Distributed research needs collaborative researchers

“What Sanofi is doing is reducing its own internal research capacity,” he said. “The days when we locked all of our scientists up in a building and put them on a nice tree-lined campus are done. We will do less of our own research. We’re not going to get out of research. We believe we do certain things well in research but we want to work with more outside companies, startup biotechs, with universities.”

Chris Viehbacher, CEO of pharmaceutical company Sanofi recently stated that ” …  big companies, and not just Big Pharma, big companies I believe, are not any good at doing innovation.” It seems Sanofi is moving to a more networked way of doing business. But to be more innovative, companies must first become open and transparent.

That’s the challenge of the networked organization. Trust only emerges if knowledge is shared and diverse points of view are accepted. People who have been working in silos for decades may not immediately embrace a more diverse and complex networked way of doing business.

Part of working smarter is connecting the work being done with the identification of opportunities for future work. Innovative ideas often come from loosely knit external learning networks. These can later get developed in slightly tighter communities of communities of practice. But in order to capitalize on novel ideas, professionals have to be continuously sharing knowledge in their communities and testing new opinions in more dynamic external networks.

As research becomes more networked, researchers will need to be more collaborative. Social learning, or learning from and with their (distributed) peers, will become more important. New practices will emerge from these new relationships and more innovative tools & processes will have to support this complex work. The role of connecting and communicating what is happening in various widespread groups will become critical. This is the job of a CCO, or some similar role: to manage workforce collaboration.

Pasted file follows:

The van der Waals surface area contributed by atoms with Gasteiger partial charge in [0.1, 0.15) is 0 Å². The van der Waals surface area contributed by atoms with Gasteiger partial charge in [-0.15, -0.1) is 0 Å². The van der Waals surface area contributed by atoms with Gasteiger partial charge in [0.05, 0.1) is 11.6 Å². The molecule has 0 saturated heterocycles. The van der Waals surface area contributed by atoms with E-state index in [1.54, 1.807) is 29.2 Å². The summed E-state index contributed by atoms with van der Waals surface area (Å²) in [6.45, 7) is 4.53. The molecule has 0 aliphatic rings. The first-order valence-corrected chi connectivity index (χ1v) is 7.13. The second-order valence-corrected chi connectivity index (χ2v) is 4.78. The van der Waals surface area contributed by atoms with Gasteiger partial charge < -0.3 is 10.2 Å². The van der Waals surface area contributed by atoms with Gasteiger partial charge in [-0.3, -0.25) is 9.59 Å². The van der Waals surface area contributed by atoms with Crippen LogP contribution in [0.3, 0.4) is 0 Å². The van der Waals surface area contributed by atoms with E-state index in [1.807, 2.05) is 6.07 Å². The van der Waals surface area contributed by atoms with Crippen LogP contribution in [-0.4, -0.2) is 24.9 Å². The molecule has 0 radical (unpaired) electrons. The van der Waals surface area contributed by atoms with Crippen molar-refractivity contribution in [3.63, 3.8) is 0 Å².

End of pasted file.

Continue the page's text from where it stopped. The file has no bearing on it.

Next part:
The three principles of net work remain, in my opinion:

  1. Transparency
  2. Narration of Work
  3. Distribution of Power
Getting a workforce, and many organizations, to embrace and internalize these principles will take time and managed effort. It will require normalizing the act of working across boundaries and switching the default mode to sharing information. In addition, the organization will have to tolerate mistakes and encourage reflection. This could be a major culture shift. Any company that is going to open its work processes to a networked model must make a significant effort to support its people in integrating their learning and work because you simply cannot train people to be social.

One Response to “Distributed research needs collaborative researchers”

  1. Harold Jarche

    Here’s a comment I received by email from Nick Lynch:

    Fully agree with the commentary here and in developing a more socialized network for collaboration, the data challenge and the ability to understand each others’ data becomes ever more important.

    This trend isn’t unique to pharma; a recent Gartner Symposium http://blogs.computerworld.com/19123/five_takeaways_from_symposium_itxpo covered all areas of IT and used examples of pre-competitive activities to support this social collaboration.

    As discussed elsewhere in unpacking the idea that even the biggest companies can’t deal with big data on their own. Instead, they are replacing separate, independently housed data pools with shared, open access pools co-created and shared by the organisations that need to access the data. Value comes not from the data itself, but from the value organisations are able to extract from that data.

    I would perhaps add a fourth principle to net work as Standards, since without the ability to communicate effectively a network does not reach full maturity.

    Thanks for a thought provoking article.


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